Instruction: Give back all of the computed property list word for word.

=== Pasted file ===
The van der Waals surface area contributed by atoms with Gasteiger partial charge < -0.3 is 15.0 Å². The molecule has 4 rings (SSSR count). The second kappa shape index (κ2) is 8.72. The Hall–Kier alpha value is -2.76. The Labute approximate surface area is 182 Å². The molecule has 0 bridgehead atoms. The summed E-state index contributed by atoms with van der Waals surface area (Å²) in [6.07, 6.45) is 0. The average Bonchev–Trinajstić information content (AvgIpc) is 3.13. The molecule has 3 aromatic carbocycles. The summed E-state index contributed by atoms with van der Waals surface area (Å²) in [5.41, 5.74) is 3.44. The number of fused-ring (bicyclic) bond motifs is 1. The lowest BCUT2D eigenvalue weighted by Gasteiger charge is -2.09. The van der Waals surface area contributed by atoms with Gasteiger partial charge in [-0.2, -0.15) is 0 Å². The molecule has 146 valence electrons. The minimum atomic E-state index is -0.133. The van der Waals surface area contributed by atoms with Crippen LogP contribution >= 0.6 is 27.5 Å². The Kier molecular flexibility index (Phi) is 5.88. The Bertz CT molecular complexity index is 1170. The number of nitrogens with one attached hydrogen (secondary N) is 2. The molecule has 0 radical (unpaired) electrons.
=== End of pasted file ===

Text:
The van der Waals surface area contributed by atoms with Gasteiger partial charge < -0.3 is 15.0 Å². The molecule has 4 rings (SSSR count). The second kappa shape index (κ2) is 8.72. The Hall–Kier alpha value is -2.76. The Labute approximate surface area is 182 Å². The molecule has 0 bridgehead atoms. The summed E-state index contributed by atoms with van der Waals surface area (Å²) in [6.07, 6.45) is 0. The average Bonchev–Trinajstić information content (AvgIpc) is 3.13. The molecule has 3 aromatic carbocycles. The summed E-state index contributed by atoms with van der Waals surface area (Å²) in [5.41, 5.74) is 3.44. The number of fused-ring (bicyclic) bond motifs is 1. The lowest BCUT2D eigenvalue weighted by Gasteiger charge is -2.09. The van der Waals surface area contributed by atoms with Gasteiger partial charge in [-0.2, -0.15) is 0 Å². The molecule has 146 valence electrons. The minimum atomic E-state index is -0.133. The van der Waals surface area contributed by atoms with Crippen LogP contribution >= 0.6 is 27.5 Å². The Kier molecular flexibility index (Phi) is 5.88. The Bertz CT molecular complexity index is 1170. The number of nitrogens with one attached hydrogen (secondary N) is 2. The molecule has 0 radical (unpaired) electrons.